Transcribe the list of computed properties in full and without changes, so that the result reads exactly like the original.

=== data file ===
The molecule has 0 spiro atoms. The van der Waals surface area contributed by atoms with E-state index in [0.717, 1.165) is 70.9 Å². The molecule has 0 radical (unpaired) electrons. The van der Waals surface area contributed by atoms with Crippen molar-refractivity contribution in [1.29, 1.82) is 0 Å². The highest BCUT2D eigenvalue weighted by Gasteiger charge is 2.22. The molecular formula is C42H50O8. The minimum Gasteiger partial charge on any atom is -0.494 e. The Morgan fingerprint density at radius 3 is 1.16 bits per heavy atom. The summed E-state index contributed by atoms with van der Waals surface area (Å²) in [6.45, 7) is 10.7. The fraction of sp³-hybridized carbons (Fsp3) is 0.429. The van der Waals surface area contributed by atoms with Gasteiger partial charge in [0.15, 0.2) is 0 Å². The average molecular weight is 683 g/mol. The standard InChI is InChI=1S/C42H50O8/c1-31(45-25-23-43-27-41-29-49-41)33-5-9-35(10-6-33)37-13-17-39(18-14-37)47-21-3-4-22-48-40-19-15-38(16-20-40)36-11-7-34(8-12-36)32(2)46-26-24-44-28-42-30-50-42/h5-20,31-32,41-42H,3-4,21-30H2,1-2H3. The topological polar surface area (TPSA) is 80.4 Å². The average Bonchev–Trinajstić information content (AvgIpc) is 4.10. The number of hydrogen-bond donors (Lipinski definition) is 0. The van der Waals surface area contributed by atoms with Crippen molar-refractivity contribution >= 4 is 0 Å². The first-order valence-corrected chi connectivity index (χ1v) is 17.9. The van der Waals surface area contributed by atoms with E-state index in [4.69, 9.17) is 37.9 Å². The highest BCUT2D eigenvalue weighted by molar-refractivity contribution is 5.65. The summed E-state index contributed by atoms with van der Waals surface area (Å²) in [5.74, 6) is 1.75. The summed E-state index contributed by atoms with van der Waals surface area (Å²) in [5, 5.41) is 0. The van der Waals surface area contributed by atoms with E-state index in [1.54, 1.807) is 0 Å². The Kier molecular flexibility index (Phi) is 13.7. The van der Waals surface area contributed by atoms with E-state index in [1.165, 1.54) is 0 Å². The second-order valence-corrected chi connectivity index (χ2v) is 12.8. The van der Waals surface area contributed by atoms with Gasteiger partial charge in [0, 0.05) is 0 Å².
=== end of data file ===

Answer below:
The molecule has 0 spiro atoms. The van der Waals surface area contributed by atoms with E-state index in [0.717, 1.165) is 70.9 Å². The molecule has 0 radical (unpaired) electrons. The van der Waals surface area contributed by atoms with Crippen molar-refractivity contribution in [1.29, 1.82) is 0 Å². The highest BCUT2D eigenvalue weighted by Gasteiger charge is 2.22. The molecular formula is C42H50O8. The minimum Gasteiger partial charge on any atom is -0.494 e. The Morgan fingerprint density at radius 3 is 1.16 bits per heavy atom. The summed E-state index contributed by atoms with van der Waals surface area (Å²) in [6.45, 7) is 10.7. The fraction of sp³-hybridized carbons (Fsp3) is 0.429. The van der Waals surface area contributed by atoms with Gasteiger partial charge in [0.15, 0.2) is 0 Å². The average molecular weight is 683 g/mol. The standard InChI is InChI=1S/C42H50O8/c1-31(45-25-23-43-27-41-29-49-41)33-5-9-35(10-6-33)37-13-17-39(18-14-37)47-21-3-4-22-48-40-19-15-38(16-20-40)36-11-7-34(8-12-36)32(2)46-26-24-44-28-42-30-50-42/h5-20,31-32,41-42H,3-4,21-30H2,1-2H3. The topological polar surface area (TPSA) is 80.4 Å². The average Bonchev–Trinajstić information content (AvgIpc) is 4.10. The number of hydrogen-bond donors (Lipinski definition) is 0. The van der Waals surface area contributed by atoms with Crippen molar-refractivity contribution >= 4 is 0 Å². The first-order valence-corrected chi connectivity index (χ1v) is 17.9. The van der Waals surface area contributed by atoms with E-state index in [4.69, 9.17) is 37.9 Å². The highest BCUT2D eigenvalue weighted by molar-refractivity contribution is 5.65. The summed E-state index contributed by atoms with van der Waals surface area (Å²) in [5.74, 6) is 1.75. The summed E-state index contributed by atoms with van der Waals surface area (Å²) in [5, 5.41) is 0. The van der Waals surface area contributed by atoms with E-state index in [1.54, 1.807) is 0 Å². The Kier molecular flexibility index (Phi) is 13.7. The van der Waals surface area contributed by atoms with E-state index in [1.165, 1.54) is 0 Å². The second-order valence-corrected chi connectivity index (χ2v) is 12.8. The van der Waals surface area contributed by atoms with Gasteiger partial charge in [0, 0.05) is 0 Å².